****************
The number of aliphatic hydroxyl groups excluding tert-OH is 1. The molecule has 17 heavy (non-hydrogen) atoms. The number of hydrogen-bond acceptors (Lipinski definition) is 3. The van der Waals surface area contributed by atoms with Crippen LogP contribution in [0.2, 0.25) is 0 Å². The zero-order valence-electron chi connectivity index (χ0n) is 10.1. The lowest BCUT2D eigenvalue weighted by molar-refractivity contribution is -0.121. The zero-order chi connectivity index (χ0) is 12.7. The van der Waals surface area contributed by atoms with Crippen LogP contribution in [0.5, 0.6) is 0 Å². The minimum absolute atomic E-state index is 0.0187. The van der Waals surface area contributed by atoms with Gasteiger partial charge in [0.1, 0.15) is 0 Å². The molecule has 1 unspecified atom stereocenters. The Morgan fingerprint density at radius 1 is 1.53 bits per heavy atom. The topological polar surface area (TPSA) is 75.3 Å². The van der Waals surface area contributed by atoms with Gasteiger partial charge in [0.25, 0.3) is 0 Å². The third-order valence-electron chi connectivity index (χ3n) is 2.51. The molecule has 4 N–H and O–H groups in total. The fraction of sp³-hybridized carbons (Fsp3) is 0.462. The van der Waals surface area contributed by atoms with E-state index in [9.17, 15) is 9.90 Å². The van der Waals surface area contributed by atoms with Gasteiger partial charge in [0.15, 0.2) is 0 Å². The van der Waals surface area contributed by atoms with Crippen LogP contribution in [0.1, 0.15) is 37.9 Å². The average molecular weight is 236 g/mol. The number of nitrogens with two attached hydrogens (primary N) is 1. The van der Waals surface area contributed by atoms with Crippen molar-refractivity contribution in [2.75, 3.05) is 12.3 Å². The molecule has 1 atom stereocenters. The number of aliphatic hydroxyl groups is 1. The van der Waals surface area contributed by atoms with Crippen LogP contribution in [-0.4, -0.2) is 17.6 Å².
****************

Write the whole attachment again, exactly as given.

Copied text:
The number of aliphatic hydroxyl groups excluding tert-OH is 1. The molecule has 17 heavy (non-hydrogen) atoms. The number of hydrogen-bond acceptors (Lipinski definition) is 3. The van der Waals surface area contributed by atoms with Crippen LogP contribution in [0.2, 0.25) is 0 Å². The zero-order valence-electron chi connectivity index (χ0n) is 10.1. The lowest BCUT2D eigenvalue weighted by molar-refractivity contribution is -0.121. The zero-order chi connectivity index (χ0) is 12.7. The van der Waals surface area contributed by atoms with Crippen LogP contribution in [0.5, 0.6) is 0 Å². The minimum absolute atomic E-state index is 0.0187. The van der Waals surface area contributed by atoms with Gasteiger partial charge in [0.1, 0.15) is 0 Å². The molecule has 1 unspecified atom stereocenters. The Morgan fingerprint density at radius 1 is 1.53 bits per heavy atom. The topological polar surface area (TPSA) is 75.3 Å². The van der Waals surface area contributed by atoms with Gasteiger partial charge in [0.25, 0.3) is 0 Å². The third-order valence-electron chi connectivity index (χ3n) is 2.51. The molecule has 4 N–H and O–H groups in total. The fraction of sp³-hybridized carbons (Fsp3) is 0.462. The van der Waals surface area contributed by atoms with E-state index in [9.17, 15) is 9.90 Å². The van der Waals surface area contributed by atoms with Gasteiger partial charge in [0.15, 0.2) is 0 Å². The van der Waals surface area contributed by atoms with Crippen LogP contribution in [0.1, 0.15) is 37.9 Å². The average molecular weight is 236 g/mol. The number of nitrogens with two attached hydrogens (primary N) is 1. The van der Waals surface area contributed by atoms with Crippen molar-refractivity contribution in [2.75, 3.05) is 12.3 Å². The molecule has 1 atom stereocenters. The number of aliphatic hydroxyl groups is 1. The van der Waals surface area contributed by atoms with Crippen LogP contribution in [-0.4, -0.2) is 17.6 Å².